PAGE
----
Nursery Life In The 60's - Lego, Beswick Farm Animals, Matchbox Cars, Barbie Dolls, Enid Blyton And Ladybird Picture Books!
By: Janice Rosser
My late mother, Mary Laughton 10.4.1922 - 1.9.2014 dictated this article to me a few years before she passed away. Delph Joyce has also passed away in 2018 aged 104!
'My best friend of over sixty four years Delph and I were reminiscing the other day about our venture we set up in the early sixties. I am 92 next week and Delph was 100 last August. The main photo was taken at Delph's 100th birthday party.
Whilst enjoying a cup of tea one morning, Delph suggested that maybe we could start up a small nursery school. Her large Victorian house was ideal as the rooms were large and a huge fenced in garden would be perfect for a play area
To our delight, the idea was approved by Herefordshire Council and a G.P and we were told to go ahead.
Our maximum number of children, including babies was nine and the nursery would be allowed to operate from 9am until noon Monday through to Friday.
Playtime in the garden
When the children arrived, to get everyone in a happy frame of mind, we used to start the day singing a nursery rhyme that one of the children chose. This would settle the little ones who would sometimes cry when their mothers left.
We used to read stories and teach the children how to add up numbers. Lego, farm animals, dolls, several picture books and a blackboard with chalk for drawing pictures were available for the children to play with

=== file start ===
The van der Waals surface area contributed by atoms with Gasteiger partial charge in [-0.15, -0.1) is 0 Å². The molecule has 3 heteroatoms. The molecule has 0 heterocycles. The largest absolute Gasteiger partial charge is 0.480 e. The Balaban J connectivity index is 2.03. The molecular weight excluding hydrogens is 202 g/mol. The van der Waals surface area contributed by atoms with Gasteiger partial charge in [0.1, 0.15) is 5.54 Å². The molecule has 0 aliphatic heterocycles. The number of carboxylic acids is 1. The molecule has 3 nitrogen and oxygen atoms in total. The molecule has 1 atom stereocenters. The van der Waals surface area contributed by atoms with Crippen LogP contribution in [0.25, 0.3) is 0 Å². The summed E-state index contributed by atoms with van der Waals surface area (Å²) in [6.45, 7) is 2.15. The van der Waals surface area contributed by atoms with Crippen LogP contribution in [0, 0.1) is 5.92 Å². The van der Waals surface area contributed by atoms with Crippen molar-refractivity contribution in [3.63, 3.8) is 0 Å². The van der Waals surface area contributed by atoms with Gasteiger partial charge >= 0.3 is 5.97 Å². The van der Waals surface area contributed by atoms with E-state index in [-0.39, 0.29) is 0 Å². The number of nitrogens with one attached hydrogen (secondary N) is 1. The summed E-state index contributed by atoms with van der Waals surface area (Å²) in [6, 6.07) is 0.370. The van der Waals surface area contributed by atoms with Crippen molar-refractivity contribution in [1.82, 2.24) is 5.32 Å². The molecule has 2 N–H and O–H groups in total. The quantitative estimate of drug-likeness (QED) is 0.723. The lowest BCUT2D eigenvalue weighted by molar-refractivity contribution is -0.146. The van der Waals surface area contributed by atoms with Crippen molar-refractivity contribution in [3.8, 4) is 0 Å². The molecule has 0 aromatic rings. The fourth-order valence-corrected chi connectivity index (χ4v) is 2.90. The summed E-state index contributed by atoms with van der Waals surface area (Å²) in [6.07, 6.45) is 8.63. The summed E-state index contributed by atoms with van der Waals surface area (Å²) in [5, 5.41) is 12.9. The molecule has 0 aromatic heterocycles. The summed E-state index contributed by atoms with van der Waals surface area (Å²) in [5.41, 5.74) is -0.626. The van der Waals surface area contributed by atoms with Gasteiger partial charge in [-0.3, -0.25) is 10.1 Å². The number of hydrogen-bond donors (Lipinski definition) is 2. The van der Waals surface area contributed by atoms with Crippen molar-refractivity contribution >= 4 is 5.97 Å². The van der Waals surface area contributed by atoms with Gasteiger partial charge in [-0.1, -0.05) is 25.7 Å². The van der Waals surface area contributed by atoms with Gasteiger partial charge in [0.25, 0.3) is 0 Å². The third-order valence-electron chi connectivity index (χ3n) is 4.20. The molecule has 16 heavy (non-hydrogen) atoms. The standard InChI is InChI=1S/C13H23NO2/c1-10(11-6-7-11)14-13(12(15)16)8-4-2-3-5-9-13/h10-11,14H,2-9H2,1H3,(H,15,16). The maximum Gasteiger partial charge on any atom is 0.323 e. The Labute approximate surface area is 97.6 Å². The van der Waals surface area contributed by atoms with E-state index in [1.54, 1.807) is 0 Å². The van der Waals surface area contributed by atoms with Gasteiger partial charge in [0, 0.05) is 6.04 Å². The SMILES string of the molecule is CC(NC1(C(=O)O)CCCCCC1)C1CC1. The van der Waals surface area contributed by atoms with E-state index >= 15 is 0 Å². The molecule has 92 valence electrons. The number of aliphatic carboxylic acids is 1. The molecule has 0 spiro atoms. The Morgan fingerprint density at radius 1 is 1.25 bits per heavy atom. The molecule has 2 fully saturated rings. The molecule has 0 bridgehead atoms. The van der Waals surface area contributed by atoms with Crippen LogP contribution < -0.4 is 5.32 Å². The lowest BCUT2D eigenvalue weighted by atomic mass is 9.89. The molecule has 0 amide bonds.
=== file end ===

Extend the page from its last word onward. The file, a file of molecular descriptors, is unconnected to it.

Weather permitting, there was always time to play outdoors. The garden was equipped with a slide, a swing and a covered fish pond to keep the children amused. Babies would be outside in their prams enjoying the fresh air. Simple ball games were popular and hoopla hooping was another craze that was just starting up. The laughter was infectious and Delph and I knew we had made the right "career" choice.
At 11am, drinks and biscuits would be served and the children were allowed to talk amongst themselves for a while and again, if the weather was fine, we would take them for a walk around the streets and point out the various sights and teach the toddlers road skills.
When the mothers picked the children and babies up at midday, they would all be happy and the toddlers proudly showed their pictures they had drawn and Lego structures they had built
Unfortunately after eighteen months or thereabouts, we had to close the nursery as Delph, who was a JP had many council meetings to attend and I was not allowed to run the nursery on my own.
This was a very happy time in my life and I became a child minder myself for around five years or so.
We are still in contact with many of the children we looked after to this day and they all have fond memories of their time spent with us.'
EDITOR: Now that Mary and Delph have both passed away, I have let the local people know who went to their nursery and still live in Hereford over 60 years later.